The subsidy in the Parliament canteen, whose cut-price menu includes a mutton curry at just Rs 20, is not going away despite calls from some lawmakers for stopping it.
At least, that’s what the House food management committee’s chairperson Janarthan Reddy believes.
“Why should I victimise the staff and security personnel working in Parliament? Kisike pet pe laath nehi marni chahiye (We shouldn’t snatch food away from the mouths of others),” Reddy told Hindustan Times.
To defend his stand, Reddy dished out an “internal survey” conducted by the committee which shows that a majority of people eating at the canteen are parliamentary staff and security personnel.
“The major share (when parliament is in recess) – 42% - is consumed by parliamentary staff and security guys. If we hike the prices, these people will not be able to afford the Parliament canteen’s food,” said the Telangana Rashtra Samithi MP.
The survey showed parliamentarians and media personnel consume the same amount of food – 9% - at the canteen when Parliament is in session. When the House is not in session, the MPs’ share is 3% while that of the media is 2%.
"During a session, around 4,500 people eat at Parliament," Reddy said.
When the House is in session, only around 250 MPs have lunch at the canteen while others prefer to return to their residences, mostly located a stone’s throw from the Parliament, to have home-cooked food, he said.
The combined strength of the Rajya Sabha and Lok Sabha is around 800. An MP can have a three-course lunch at the canteen for Rs 38.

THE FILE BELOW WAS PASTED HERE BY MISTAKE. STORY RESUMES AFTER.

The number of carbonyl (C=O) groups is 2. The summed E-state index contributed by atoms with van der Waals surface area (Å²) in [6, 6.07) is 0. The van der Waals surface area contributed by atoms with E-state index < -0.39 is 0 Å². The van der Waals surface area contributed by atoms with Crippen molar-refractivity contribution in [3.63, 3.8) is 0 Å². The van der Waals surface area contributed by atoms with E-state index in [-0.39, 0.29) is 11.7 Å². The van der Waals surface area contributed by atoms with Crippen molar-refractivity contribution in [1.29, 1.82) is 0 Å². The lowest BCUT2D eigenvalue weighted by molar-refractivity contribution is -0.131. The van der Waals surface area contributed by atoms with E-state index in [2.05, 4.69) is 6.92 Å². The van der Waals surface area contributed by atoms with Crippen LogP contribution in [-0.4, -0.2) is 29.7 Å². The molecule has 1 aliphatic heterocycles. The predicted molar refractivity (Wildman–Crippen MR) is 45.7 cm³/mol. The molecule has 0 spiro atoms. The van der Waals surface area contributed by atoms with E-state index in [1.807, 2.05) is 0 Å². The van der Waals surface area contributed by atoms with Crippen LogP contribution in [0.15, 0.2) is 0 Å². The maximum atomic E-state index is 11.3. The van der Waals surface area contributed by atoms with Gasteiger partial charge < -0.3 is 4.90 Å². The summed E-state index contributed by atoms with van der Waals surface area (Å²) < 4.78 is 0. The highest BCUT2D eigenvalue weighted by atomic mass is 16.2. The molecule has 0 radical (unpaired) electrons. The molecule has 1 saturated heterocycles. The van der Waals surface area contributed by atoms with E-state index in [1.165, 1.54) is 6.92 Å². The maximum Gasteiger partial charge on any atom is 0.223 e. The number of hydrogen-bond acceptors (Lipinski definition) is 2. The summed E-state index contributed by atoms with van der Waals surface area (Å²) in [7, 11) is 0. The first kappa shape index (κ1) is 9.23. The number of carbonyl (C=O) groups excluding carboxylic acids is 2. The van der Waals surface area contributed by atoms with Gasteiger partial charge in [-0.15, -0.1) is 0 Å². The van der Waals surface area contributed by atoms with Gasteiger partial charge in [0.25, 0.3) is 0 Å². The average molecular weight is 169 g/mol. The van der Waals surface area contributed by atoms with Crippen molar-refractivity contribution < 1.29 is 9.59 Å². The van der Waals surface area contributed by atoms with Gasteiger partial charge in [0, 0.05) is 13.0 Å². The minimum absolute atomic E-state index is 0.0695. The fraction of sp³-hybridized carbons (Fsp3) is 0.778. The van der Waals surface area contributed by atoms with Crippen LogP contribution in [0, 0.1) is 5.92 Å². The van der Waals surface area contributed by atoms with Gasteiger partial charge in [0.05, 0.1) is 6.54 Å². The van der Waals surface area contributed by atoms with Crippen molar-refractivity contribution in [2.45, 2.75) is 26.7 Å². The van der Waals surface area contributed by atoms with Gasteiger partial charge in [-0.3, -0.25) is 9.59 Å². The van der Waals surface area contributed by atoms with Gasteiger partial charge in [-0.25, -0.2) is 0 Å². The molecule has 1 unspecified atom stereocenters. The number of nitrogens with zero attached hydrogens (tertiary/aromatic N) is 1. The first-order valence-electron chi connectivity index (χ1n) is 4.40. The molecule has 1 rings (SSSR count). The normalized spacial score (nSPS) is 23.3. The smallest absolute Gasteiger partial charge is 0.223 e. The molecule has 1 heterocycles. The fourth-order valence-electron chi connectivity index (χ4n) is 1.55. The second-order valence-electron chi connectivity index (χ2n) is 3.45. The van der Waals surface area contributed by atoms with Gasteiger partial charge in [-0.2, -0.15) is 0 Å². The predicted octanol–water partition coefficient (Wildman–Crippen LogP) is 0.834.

A recent query under the Right To Information Act revealed that during the past five years, the Parliament canteen, run by the Northern Railways catering service, received a total subsidy of Rs 60.7 crore.
Reddy acknowledged that this subsidy goes up by almost Rs 3 crore every year because of spiralling prices.
The food subsidy has snowballed into a major controversy.
Biju Janata Dal MP Baijayant “Jay” Panda started a campaign to stop the subsidy for the canteen. The parliamentarian from Odisha has written to Lok Sabha Speaker Sumitra Mahajan that MPs should renounce the subsidy in line with the government’s appeal to well-off citizens to voluntarily surrender their subsidised cooking gas cylinders so that the poor can benefit.
Reddy insisted that dual pricing – one set of rates for MPs and the media and another for parliamentary staff – is not possible.
“How can we compare the Parliament canteen with the restaurants of central Delhi? There, they have lavish arrangements. Here, we serve only basic food,” he said.
The survey done by the food management committee, however, has raised eyebrows.
Its findings are based only on the second leg of the last budget session and the interim period between that session and the monsoon session.
“This certainly can’t be a trend as it does not have data over a large period of time. Also, there is little clarity on how they analysed the data,” said a senior parliament staff member.
Parliamentarians pay just Rs 25 for fried fish with chips, Rs 18 for mutton cutlet and a skimpy Rs 5 for a plate of boiled vegetables at the canteen, according to the reply provided to the query under the RTI Act. For a bowl of vegetable stew costing Rs 4, a total of Rs 41.25 has to be spent to buy the ingredients, meaning the dish comes at a 90% subsidised rate.
For a non-vegetarian meal, items are procured at Rs 99.05 but the dish is served to MPs at Rs 33. Besides, the canteen’s rates have not been revised since December 2010.